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I have a requirement to develop a VoIP Server (Viber like App). The client software has to be implemented on Android and the server software has to be implemented on .NET.So ,basically, the setup will consist of a server app running on a PC and a wireless access point allowing the clients (Android phones) to connect to the server.Some of the functions I will need for the server side:

  1. Voice transmission
  2. Instant Messaging.

Can anyone help me to implement such a server in .Net?

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closed as not a real question by leppie, Andreas Niedermair, Robert Harvey May 30 '12 at 15:29

It's difficult to tell what is being asked here. This question is ambiguous, vague, incomplete, overly broad, or rhetorical and cannot be reasonably answered in its current form. For help clarifying this question so that it can be reopened, visit the help center.If this question can be reworded to fit the rules in the help center, please edit the question.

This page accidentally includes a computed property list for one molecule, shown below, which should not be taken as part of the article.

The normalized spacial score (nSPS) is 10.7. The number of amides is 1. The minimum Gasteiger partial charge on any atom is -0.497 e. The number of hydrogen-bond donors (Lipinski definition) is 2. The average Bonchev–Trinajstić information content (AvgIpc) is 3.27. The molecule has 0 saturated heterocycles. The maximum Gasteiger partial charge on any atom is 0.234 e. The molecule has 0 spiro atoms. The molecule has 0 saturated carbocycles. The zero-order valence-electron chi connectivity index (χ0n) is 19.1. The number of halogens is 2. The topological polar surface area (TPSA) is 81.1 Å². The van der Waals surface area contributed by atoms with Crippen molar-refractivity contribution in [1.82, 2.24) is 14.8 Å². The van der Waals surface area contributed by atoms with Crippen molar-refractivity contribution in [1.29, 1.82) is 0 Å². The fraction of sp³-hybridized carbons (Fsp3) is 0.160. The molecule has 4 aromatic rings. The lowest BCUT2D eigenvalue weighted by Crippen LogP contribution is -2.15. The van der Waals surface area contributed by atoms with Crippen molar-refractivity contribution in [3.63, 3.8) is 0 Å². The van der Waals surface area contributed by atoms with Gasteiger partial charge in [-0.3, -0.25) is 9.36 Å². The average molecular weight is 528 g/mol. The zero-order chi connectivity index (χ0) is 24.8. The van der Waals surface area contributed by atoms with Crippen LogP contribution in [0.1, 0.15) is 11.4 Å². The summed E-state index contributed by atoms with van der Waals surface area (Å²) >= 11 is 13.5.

What you ask is too broad. Anyway, you can start by using any SIP framework out there. For Android -…. For the .NET server -, maybe. – lonewolf May 30 '12 at 5:39
Indeed this question is very broad and the answer would be very very long. – Namphibian May 30 '12 at 5:44

How much you want to do and what does the server have to do?

The MOST common approach these days is SIP (which is where "know how to read" comes in - that is a public spec, google, RFC, start going, quite long). The good thing is - SIP does not deal with audio at all on the server ;) See, unless you make a audio playback of some sort, noone wants to talk to the server. When I use my phone system, I talk to SOMEONE; not to the server.

SIP deals with SESSION INITIATION - it is a control protocol. The actual audio etc. streams are done via RTP & RTSP - again public protocols, have fun reading (and seriously, they are complex). Unless you NEED the audio streams on the server (recording etc.) there is NO need for the server even to see them - SIP is perfectly fine setting up sessions between two clients directly. SIP is done by MOST (by far) VOIP today. You may use a predefined library. Otherwise you are in a world of quite a lot of debugging, sorry ;)

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We can do without the editorializing. – Robert Harvey May 30 '12 at 15:29
And I can do without you changing the meaning of my answer, really. Corecting mistakes is good, insults, too, but here you changed the MEANING = very poor judgement and terrible editing. – TomTom May 30 '12 at 15:34

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